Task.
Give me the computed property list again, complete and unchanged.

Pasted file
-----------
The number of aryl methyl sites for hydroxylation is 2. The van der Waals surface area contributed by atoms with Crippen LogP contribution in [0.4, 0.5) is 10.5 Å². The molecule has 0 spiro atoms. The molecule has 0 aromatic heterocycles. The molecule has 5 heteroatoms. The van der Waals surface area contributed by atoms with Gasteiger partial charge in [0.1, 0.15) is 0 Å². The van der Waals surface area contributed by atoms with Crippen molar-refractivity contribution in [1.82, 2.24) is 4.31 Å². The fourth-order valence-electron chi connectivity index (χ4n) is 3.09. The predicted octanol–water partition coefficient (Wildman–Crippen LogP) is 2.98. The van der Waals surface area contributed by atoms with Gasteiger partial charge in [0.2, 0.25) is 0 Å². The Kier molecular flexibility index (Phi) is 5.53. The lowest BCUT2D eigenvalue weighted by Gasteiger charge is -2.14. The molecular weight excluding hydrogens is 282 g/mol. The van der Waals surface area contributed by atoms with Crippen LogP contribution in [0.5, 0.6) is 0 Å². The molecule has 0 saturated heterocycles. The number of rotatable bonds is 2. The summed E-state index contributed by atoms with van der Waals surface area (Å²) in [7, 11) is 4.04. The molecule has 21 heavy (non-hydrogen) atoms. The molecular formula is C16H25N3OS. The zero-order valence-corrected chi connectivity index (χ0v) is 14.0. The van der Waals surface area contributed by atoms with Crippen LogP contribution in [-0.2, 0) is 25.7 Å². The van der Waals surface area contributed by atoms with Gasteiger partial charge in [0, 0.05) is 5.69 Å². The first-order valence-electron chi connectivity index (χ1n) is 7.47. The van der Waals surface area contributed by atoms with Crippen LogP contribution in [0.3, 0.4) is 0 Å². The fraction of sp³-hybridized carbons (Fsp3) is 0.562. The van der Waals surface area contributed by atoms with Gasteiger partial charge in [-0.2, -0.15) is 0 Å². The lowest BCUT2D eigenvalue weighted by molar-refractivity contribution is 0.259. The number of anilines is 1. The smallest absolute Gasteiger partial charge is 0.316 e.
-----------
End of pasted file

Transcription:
The number of aryl methyl sites for hydroxylation is 2. The van der Waals surface area contributed by atoms with Crippen LogP contribution in [0.4, 0.5) is 10.5 Å². The molecule has 0 spiro atoms. The molecule has 0 aromatic heterocycles. The molecule has 5 heteroatoms. The van der Waals surface area contributed by atoms with Gasteiger partial charge in [0.1, 0.15) is 0 Å². The van der Waals surface area contributed by atoms with Crippen molar-refractivity contribution in [1.82, 2.24) is 4.31 Å². The fourth-order valence-electron chi connectivity index (χ4n) is 3.09. The predicted octanol–water partition coefficient (Wildman–Crippen LogP) is 2.98. The van der Waals surface area contributed by atoms with Gasteiger partial charge in [0.2, 0.25) is 0 Å². The Kier molecular flexibility index (Phi) is 5.53. The lowest BCUT2D eigenvalue weighted by Gasteiger charge is -2.14. The molecular weight excluding hydrogens is 282 g/mol. The van der Waals surface area contributed by atoms with Crippen LogP contribution in [0.5, 0.6) is 0 Å². The molecule has 0 saturated heterocycles. The number of rotatable bonds is 2. The summed E-state index contributed by atoms with van der Waals surface area (Å²) in [7, 11) is 4.04. The molecule has 21 heavy (non-hydrogen) atoms. The molecular formula is C16H25N3OS. The zero-order valence-corrected chi connectivity index (χ0v) is 14.0. The van der Waals surface area contributed by atoms with Crippen LogP contribution in [-0.2, 0) is 25.7 Å². The van der Waals surface area contributed by atoms with Gasteiger partial charge in [0, 0.05) is 5.69 Å². The first-order valence-electron chi connectivity index (χ1n) is 7.47. The van der Waals surface area contributed by atoms with Crippen LogP contribution in [0.3, 0.4) is 0 Å². The fraction of sp³-hybridized carbons (Fsp3) is 0.562. The van der Waals surface area contributed by atoms with Gasteiger partial charge in [-0.2, -0.15) is 0 Å². The lowest BCUT2D eigenvalue weighted by molar-refractivity contribution is 0.259. The number of anilines is 1. The smallest absolute Gasteiger partial charge is 0.316 e.